March 10, 2011 in Nation/World

NPR president resigns after aide’s tea party remarks

Exit may help protect federal funding
Ben Nuckols Associated Press
 

WASHINGTON – NPR president and CEO Vivian Schiller resigned Wednesday under pressure, a day after an undercover video showed one of her executives on a hidden camera calling the tea party racist and saying the news organization would be better off without taxpayer money.

The shake-up comes at a critical time. Conservative politicians are again pressing to end congressional funding for NPR, money the organization said it needs to keep operating public radio and television stations in some of the nation’s smallest communities. The White House defended the funding, saying there remains a need for public broadcasting.

Vivian Schiller also faced criticism for her firing of analyst Juan Williams over comments he made about Muslims. She told the Associated Press that the recent remarks made by her fellow executive Ron Schiller were outrageous and unfortunate, and her staying on would only hurt NPR’s fight for federal money.

“I did not want to leave NPR. There’s a lot of pressure on NPR right now,” Vivian Schiller told AP.

On Tuesday, conservative activist James O’Keefe posted a video showing NPR executive Ron Schiller bashing the tea party movement. The video shows two activists, working for O’Keefe, posing as members of a fake Muslim group at a lunch meeting with Ron Schiller, who is not related to Vivian Schiller. The men offered NPR a $5 million donation and engage in a wide-ranging discussion about tea party Republicans, pro-Israel bias in the media and anti-intellectualism.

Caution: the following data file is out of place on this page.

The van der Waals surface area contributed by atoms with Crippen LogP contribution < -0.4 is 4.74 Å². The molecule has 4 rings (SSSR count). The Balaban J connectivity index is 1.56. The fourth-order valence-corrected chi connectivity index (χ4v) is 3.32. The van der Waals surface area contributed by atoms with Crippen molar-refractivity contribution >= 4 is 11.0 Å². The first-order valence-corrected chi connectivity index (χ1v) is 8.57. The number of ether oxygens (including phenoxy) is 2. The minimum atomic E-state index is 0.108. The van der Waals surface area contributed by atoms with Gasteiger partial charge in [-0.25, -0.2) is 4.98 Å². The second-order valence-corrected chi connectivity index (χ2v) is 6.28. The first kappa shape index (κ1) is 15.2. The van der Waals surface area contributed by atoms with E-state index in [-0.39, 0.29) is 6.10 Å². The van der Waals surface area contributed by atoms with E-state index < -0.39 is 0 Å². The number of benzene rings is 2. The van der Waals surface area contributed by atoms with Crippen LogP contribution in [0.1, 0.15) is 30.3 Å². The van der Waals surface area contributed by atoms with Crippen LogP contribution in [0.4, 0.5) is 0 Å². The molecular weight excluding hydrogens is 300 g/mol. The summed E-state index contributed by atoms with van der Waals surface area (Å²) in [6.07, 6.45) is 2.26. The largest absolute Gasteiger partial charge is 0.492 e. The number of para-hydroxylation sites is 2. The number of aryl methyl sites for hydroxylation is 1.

“The current Republican Party is not really the Republican Party. It’s been hijacked by this group that is … not just Islamophobic but, really, xenophobic,” Ron Schiller said in the video, referring to the tea party movement. “They believe in sort of white, middle America, gun-toting – it’s scary. They’re seriously racist, racist people.”

NPR has long been a target of conservatives who claim its programming has a left-wing bias. The budget bill passed by the House last month would end funding for the Corporation for Public Broadcasting, which supports programs distributed on NPR and PBS.

Similar efforts to strip funding from public broadcasting in 2005 and in the 1990s were unsuccessful.

Vivian Schiller was criticized for last year’s firing of Williams after he said on Fox News that he feels uncomfortable when he sees people in “Muslim garb” on airplanes. She later said she was sorry for firing Williams over the phone and that he deserved a face-to-face meeting.

“We took a reputational hit around the Juan Williams incident, and this was another blow to NPR’s reputation. There’s no question,” she told AP.

Schiller said she and the board concluded that her “departure from NPR would help to mitigate the threat from those who have misperceptions about NPR as a news organization.”

NPR board chairman Dave Edwards said NPR would make a strong case about the importance of federal funding.

© Copyright 2011 Associated Press. All rights reserved. This material may not be published, broadcast, rewritten, or redistributed.


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